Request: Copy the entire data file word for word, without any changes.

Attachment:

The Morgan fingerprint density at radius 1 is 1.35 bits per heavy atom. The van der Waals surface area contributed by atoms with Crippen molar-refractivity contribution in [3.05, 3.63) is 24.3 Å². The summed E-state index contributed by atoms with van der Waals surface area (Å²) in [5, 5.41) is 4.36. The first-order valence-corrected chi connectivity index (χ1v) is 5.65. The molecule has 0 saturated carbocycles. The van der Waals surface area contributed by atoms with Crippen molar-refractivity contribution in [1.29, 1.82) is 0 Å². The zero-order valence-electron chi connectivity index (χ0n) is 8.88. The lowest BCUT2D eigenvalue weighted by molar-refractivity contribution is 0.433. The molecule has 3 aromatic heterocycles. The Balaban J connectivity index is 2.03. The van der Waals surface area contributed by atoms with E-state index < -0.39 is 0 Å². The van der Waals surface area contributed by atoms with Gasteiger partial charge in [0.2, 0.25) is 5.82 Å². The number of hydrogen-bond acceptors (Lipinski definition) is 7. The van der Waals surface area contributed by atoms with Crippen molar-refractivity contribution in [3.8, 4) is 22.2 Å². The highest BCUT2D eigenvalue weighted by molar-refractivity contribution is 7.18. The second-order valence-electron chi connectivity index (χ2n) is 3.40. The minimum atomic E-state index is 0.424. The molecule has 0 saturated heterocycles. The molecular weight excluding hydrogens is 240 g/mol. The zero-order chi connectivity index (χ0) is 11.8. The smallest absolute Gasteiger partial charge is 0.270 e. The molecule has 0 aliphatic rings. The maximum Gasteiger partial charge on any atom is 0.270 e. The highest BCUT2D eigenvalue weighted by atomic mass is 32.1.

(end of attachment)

The Morgan fingerprint density at radius 1 is 1.35 bits per heavy atom. The van der Waals surface area contributed by atoms with Crippen molar-refractivity contribution in [3.05, 3.63) is 24.3 Å². The summed E-state index contributed by atoms with van der Waals surface area (Å²) in [5, 5.41) is 4.36. The first-order valence-corrected chi connectivity index (χ1v) is 5.65. The molecule has 0 saturated carbocycles. The van der Waals surface area contributed by atoms with Crippen molar-refractivity contribution in [1.29, 1.82) is 0 Å². The zero-order valence-electron chi connectivity index (χ0n) is 8.88. The lowest BCUT2D eigenvalue weighted by molar-refractivity contribution is 0.433. The molecule has 3 aromatic heterocycles. The Balaban J connectivity index is 2.03. The van der Waals surface area contributed by atoms with E-state index < -0.39 is 0 Å². The van der Waals surface area contributed by atoms with Gasteiger partial charge in [0.2, 0.25) is 5.82 Å². The number of hydrogen-bond acceptors (Lipinski definition) is 7. The van der Waals surface area contributed by atoms with Crippen molar-refractivity contribution in [3.8, 4) is 22.2 Å². The highest BCUT2D eigenvalue weighted by molar-refractivity contribution is 7.18. The second-order valence-electron chi connectivity index (χ2n) is 3.40. The minimum atomic E-state index is 0.424. The molecule has 0 saturated heterocycles. The molecular weight excluding hydrogens is 240 g/mol. The zero-order chi connectivity index (χ0) is 11.8. The smallest absolute Gasteiger partial charge is 0.270 e. The molecule has 0 aliphatic rings. The maximum Gasteiger partial charge on any atom is 0.270 e. The highest BCUT2D eigenvalue weighted by atomic mass is 32.1.